Despite their simple purpose and straightforward financial structure, life insurance policies may come with an exceedingly complex collection of caveats, riders and coverage exemptions. Life insurance shoppers frustrated by the time-consuming process of vetting individual policies and choosing proper levels of coverage may fail to perform adequate due diligence. In a worst-case scenario, policyholders who fail to catch a key loophole or restriction in their policy may render their beneficiaries unable to collect benefits. (more…)
Traditional medical life insurance policies require a detailed medical history and a medical exam by an insurance company-approved physician. Simplified-issue policies eliminate this step of the application process, but they will still require certain medical information from the applicant. A guaranteed-issue policy will not require any medical information from the applicant. Simplified- and guaranteed-issue policies are generally more expensive to purchase because the insurance company assumes an increased risk of medical problems. (more…)
I get it. You've never thought about life insurance before. I mean c'mon, you don't have kids, and you're not even married so why would you need to spend dough on something as uncool as life insurance? Here are some reasons why you might just want to.
Debt and Student Loans
Like most young people in their 20s or 30s you might have taken out student loans. Chances are your parents or someone else may have co-signed the loan for you. If you can't pay your debt the bank that made the loan will go after the co-signer to repay the loan. If you kick the bucket, chances are you won't be sending in a monthly check from heaven. Life insurance to cover your student debt is a good idea to protect whoever cosigned your loan. Do the right thing and make sure you have life insurance just in case the worst happens.
If you don't have any student loans, you might have daddy's credit card. Hopefully not the black AMEX, but maybe you put some debt on your visa card when you were younger than and not as wise as you are today. Don't leave mommy and daddy with the debt, get some life insurance and don't leave your parents hanging.
If you do die young your family will probably be devastated. The last thing you want them to worry about while they are grieving your death is putting together the money for final expenses, such as burial costs. Having a small policy to cover your final expenses is a really thoughtful way of showing you care about the financial impact on your family.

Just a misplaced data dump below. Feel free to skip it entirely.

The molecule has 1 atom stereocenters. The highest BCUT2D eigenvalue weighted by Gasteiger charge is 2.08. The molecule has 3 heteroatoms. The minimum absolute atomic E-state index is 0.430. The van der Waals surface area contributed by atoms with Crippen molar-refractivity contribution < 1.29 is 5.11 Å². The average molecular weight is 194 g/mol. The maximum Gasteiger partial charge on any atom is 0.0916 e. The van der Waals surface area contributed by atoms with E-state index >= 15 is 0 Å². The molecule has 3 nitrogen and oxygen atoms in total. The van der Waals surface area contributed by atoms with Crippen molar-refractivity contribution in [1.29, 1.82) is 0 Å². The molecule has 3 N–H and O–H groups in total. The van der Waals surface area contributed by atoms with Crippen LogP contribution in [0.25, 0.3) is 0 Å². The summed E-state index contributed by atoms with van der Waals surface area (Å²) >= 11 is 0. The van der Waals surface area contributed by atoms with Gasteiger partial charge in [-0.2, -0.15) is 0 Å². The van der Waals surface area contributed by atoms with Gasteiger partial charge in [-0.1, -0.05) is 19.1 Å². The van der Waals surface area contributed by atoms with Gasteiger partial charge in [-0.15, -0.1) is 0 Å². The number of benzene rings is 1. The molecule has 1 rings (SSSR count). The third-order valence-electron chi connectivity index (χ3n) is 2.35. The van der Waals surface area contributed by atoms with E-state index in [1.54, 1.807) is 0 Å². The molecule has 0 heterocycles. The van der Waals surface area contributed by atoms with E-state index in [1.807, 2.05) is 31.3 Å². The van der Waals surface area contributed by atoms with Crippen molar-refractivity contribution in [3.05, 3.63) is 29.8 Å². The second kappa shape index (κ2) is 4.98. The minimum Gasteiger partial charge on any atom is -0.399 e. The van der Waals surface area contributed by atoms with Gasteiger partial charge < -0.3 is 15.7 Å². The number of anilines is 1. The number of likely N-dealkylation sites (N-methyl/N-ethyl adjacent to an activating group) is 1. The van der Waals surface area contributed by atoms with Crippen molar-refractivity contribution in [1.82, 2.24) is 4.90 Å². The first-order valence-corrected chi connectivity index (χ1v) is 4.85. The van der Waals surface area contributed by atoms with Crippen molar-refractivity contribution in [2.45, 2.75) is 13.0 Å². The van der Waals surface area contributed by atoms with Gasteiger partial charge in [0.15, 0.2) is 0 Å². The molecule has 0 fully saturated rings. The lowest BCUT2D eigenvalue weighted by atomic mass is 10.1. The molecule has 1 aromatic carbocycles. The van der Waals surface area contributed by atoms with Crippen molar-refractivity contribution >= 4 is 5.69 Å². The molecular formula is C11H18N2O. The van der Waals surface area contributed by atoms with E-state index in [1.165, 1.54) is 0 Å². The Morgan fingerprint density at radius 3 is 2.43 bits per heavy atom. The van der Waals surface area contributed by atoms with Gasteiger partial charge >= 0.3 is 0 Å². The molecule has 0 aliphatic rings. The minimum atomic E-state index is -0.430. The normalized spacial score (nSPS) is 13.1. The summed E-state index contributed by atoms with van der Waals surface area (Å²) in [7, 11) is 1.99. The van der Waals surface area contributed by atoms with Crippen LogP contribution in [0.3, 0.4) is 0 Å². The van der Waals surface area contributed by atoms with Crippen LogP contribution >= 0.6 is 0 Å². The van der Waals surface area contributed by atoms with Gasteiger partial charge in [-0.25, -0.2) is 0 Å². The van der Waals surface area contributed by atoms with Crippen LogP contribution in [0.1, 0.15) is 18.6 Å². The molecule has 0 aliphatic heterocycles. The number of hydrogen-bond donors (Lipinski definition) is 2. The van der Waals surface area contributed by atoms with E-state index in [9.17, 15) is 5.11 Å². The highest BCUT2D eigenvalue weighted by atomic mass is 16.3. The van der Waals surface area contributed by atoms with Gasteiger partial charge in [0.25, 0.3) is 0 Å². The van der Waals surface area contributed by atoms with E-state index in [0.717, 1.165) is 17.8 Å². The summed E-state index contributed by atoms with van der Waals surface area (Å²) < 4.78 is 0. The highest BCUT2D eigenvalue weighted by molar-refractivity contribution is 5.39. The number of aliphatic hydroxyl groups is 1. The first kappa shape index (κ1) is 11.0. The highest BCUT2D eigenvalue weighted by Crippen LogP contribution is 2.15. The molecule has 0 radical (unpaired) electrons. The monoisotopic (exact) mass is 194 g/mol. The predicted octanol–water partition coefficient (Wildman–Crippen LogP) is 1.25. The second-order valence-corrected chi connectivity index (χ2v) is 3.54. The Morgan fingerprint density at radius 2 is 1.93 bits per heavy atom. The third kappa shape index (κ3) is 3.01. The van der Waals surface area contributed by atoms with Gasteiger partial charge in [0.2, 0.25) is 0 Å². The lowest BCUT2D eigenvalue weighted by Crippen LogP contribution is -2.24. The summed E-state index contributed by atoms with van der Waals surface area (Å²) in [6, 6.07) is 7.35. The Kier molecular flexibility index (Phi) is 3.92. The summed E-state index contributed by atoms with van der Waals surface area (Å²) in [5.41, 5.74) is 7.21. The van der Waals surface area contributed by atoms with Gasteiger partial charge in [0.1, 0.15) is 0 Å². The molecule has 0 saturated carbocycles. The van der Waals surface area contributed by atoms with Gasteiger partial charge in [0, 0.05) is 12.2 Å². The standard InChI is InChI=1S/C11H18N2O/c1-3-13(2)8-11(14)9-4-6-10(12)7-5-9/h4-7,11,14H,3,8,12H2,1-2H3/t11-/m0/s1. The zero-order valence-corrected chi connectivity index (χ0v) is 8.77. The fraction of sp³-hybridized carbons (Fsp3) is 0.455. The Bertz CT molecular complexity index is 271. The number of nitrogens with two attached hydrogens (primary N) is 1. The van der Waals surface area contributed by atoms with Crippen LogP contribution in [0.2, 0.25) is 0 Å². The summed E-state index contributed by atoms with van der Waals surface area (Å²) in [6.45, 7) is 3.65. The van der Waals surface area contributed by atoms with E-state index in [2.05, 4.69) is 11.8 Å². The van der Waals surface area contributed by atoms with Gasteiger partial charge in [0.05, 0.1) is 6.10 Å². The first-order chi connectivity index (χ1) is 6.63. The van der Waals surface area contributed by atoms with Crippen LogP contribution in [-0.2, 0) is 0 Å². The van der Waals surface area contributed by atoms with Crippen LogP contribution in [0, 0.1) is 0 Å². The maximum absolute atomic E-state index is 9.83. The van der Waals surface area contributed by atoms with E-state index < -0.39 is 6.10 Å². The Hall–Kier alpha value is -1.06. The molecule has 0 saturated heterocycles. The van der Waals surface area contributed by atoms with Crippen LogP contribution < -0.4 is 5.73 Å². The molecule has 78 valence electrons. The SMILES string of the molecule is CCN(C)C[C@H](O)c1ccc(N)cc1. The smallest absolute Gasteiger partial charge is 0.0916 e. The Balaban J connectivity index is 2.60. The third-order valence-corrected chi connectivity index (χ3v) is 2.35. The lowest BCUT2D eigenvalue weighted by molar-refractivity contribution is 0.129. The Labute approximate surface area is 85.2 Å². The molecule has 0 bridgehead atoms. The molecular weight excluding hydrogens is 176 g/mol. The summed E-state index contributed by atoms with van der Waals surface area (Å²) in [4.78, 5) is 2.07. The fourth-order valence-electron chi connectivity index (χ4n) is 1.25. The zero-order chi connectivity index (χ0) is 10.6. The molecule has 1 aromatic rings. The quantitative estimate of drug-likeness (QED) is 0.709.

If you have a favorite charity, temple or church you are affiliated with, having a life insurance policy can be a nice way of leaving them some much needed funds when you are no longer here. That doesn't mean you're have to leave everything
to the charity, but if you have a $100,000 policy, you can leave as much or as little of that to your charity of choice. Maybe you'll look down from heaven and see the giant plaque they made commemorating you because you were just so generous!
Preparing for the Future
You may not die young at all. In fact one day you may become a real adult with a family and responsibilities. You would want to get a life insurance policy today because you can save money by getting a policy when you're young and healthy. As you get older rates go up and you may put on some pounds, or worse develop a health issue and not be able to get a life insurance policy at all. Lock in your insurability while you're young to prepare for the future.
Lastly, most people think that life insurance is expensive. For a few cups of Starbucks a month you can have a life insurance policy. When you are in your 20s and 30s, a policy can be as cheap at $10 or $20 bucks a month and you can even get a policy without having to go through a medical.
So yes, no kids, no wife, and maybe not much money, but getting even a small life insurance policy is the right thing to do. So stop texting and tweeting, and request a quote on our site!
Suze Orman has created 12 steps to wealth. Basically, 12 important financial tips that are essential for a healthy financial life. Her steps include getting out of debt, and savings for your children’s education. The 8th step is “insuring your well being”. In this step Suze says that if anyone is relying on you for income, you should get life insurance.
If you have ever watched an episode of The Suze Orman Show or read one of Suze Orman’s books, you would know that Suze absolutely detests whole and universal life insurance policies. Suze believes that when whole or universal life insurance is looked at as a savings tool instead of just an insurance policy, the money that is contributed to a whole or universal life insurance policy could be earning a better rate of investment return elsewhere.